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STANFORD, Calif. -- There should be plenty of time to turn the spotlight on Stanford in this NCAA tournament. Perhaps as soon as Monday night when the top-seeded Cardinal face No. 9 seed St. John's in the second round at Maples Pavilion, trying to help their stellar senior class finish up with a 63-0 record on their home floor.
Those Stanford seniors would be the first class in the history of the storied Cardinal program to do it. They would be the first group since Chamique Holdsclaw did it with Tennessee, with Connecticut's seniors hot on their heels to accomplish the same feat Tuesday night.
But let's say for now that this wasn't about Stanford winning yet another first-round tournament game in what most people expect will be a long, fruitful postseason run.
Let's say this day was about UC Davis, the No. 16 seed.
The Aggies came to Maples Pavilion unintimidated by the Cardinal's dominance at home. UC Davis has played at Maples twice in the past three years. The Aggies have seen it first hand.
And they probably didn't even really think they could do anything about it. But that didn't mean there wasn't plenty to play for.
UC Davis became a full-fledged Division I program in 2007-08. Almost as quickly they became a legitimate Division I program.
The Aggies had two second-places finishes in the Big West Conference tournament in the past two years. Last weekend was the breakthrough, a win over regular-season champ Cal Poly San Luis Obispo and a ticket to the Big Dance.
The Aggies' big moment, however, was even bigger than that. Coach Sandy Simpson, who coached Davis for the past 14 years as the head coach, is retiring.
Simpson is a Davis lifer. He played there in college, began his coaching career as a women's basketball assistant in 1977. He took over the program in 1996.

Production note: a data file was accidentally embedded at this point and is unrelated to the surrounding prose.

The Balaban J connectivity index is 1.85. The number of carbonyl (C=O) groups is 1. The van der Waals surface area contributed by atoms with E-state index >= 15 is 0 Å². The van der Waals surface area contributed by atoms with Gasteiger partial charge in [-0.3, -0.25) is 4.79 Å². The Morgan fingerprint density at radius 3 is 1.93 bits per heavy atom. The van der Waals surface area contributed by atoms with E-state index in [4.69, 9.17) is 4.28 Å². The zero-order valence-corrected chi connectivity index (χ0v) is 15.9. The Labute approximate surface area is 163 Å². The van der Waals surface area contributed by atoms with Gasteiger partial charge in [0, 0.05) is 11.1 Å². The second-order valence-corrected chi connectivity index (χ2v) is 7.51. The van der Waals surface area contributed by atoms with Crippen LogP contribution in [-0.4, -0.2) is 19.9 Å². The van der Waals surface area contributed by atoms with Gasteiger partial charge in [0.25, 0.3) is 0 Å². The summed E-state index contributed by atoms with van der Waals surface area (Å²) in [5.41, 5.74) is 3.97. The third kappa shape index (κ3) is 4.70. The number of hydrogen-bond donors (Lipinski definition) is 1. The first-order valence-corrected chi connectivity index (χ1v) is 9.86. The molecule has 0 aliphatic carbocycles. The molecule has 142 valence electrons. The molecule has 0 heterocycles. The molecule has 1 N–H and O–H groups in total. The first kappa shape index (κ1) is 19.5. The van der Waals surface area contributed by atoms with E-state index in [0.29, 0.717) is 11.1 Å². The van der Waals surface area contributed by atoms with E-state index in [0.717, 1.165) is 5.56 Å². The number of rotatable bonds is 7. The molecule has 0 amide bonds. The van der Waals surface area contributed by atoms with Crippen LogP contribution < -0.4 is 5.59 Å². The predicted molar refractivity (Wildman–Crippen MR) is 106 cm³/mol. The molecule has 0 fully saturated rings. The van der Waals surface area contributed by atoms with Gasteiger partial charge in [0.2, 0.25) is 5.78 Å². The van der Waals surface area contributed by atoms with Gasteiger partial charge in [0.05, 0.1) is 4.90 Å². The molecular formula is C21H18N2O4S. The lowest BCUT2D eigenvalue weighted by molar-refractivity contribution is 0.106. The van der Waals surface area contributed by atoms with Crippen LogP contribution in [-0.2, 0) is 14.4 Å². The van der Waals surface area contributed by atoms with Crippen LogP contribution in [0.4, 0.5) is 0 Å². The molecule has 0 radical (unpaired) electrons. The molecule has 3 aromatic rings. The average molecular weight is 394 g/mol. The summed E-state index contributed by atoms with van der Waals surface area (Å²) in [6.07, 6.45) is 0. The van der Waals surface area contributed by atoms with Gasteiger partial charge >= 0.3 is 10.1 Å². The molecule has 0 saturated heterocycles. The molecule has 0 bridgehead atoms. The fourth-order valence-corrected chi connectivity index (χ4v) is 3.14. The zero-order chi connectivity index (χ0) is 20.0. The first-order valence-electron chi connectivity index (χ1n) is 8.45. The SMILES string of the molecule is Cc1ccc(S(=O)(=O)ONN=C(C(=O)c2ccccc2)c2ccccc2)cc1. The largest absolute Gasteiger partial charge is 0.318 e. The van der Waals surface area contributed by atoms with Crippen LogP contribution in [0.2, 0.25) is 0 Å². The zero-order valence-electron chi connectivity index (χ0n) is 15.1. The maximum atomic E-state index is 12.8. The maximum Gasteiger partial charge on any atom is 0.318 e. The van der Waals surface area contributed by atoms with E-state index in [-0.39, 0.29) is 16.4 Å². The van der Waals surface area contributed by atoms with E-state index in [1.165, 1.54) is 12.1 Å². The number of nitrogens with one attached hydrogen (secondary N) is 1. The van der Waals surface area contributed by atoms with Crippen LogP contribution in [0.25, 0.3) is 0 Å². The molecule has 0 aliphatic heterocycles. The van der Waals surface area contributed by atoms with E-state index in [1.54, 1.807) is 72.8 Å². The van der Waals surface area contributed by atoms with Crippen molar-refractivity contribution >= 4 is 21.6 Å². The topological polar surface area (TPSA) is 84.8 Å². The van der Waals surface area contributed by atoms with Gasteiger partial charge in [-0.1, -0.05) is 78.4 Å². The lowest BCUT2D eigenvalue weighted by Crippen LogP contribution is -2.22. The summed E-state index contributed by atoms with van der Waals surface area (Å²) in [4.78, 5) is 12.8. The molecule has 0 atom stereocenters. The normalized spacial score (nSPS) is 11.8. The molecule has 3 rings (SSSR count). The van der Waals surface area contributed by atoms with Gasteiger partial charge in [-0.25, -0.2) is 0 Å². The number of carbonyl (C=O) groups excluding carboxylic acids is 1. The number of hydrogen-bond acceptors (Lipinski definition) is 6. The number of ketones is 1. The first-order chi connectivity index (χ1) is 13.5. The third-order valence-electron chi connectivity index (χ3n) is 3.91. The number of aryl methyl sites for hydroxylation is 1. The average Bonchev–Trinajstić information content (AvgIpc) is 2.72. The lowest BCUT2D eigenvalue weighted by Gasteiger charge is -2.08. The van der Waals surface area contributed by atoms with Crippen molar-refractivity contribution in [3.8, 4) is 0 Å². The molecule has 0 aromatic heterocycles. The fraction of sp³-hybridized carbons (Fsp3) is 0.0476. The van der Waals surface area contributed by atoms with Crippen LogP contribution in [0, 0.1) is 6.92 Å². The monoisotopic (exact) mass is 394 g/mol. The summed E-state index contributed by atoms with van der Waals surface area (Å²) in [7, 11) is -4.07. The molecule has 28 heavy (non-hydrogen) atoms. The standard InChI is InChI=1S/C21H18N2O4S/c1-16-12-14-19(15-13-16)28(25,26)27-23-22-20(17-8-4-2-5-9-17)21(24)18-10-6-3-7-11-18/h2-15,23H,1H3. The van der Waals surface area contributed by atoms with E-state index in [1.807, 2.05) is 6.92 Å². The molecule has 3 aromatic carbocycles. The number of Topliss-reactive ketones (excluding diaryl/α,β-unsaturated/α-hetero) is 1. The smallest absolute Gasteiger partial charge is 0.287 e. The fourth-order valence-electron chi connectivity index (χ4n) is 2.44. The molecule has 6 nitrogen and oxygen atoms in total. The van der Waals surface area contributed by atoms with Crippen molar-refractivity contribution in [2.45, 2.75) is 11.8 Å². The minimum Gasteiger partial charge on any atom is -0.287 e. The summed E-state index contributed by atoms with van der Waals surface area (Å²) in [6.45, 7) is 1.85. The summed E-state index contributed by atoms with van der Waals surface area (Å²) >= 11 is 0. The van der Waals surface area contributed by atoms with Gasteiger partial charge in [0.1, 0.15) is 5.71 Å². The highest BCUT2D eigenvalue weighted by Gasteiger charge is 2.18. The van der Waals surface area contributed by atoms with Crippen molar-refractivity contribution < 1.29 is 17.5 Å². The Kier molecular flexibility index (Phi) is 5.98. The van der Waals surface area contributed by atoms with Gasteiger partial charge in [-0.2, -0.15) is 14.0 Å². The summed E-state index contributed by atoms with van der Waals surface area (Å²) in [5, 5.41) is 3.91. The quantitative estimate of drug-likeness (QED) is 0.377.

And this likely would be his last game. Get to the tournament for the first time, say farewell to your coach, face Stanford.
A big moment indeed.
And for a while, for as long as they could, the Aggies rose to it. Their distinctive zone defense cause problems for Stanford's ball-handlers. Davis' shooters hit four 3 -pointers in the first eight minutes. The game was tied 11-11 less than five minutes in. It was 18-16 with 12:52 left in the half.
And then Stanford settled, the Cardinal began hitting their own shots from the outside -- a season-high 13 for the game as it turned out -- and took control.
It was a 42-30 margin at halftime. Less than four minutes into the half it was an 18-point game. A little more than three minutes later, the Cardinal led by 23.
There would be no fairy-tale ending. Except that this was the fairy-tale ending.
As Simpson took seniors Paige Mintun and Heidi Heintz out of the game, he hugged them both and whispered in their ears as they cried. The band, which had been chanting Simpson's name before tip-off, began chanting "Thank Yous" to the players and then, "They'll be back."
At that point, Simpson admitted after the game his mind "started to wander."
At the final buzzer, Simpson had tears in his eyes as he walked across the court, applauded the several hundred fans that made the trip and took one last look up into the stands before he walked into the locker room.
The final score was 86-59. But if Stanford was the winner, the Aggies were the story for the night.
Simpson got emotional again in the postgame media session. He's leaving his job at the age of 52 because it has become "all-consuming" and because he has kids at home that he'd like to spend some more time with.
But walking away didn't look easy, not when he walked off the court and not when he talked about how he felt now that it was done.
"This does feel like I'm going out on top," Simpson said. "I'm always going to remember that my last game was at Stanford."
Ah Stanford, we'll get to them later. This is the Aggies' night.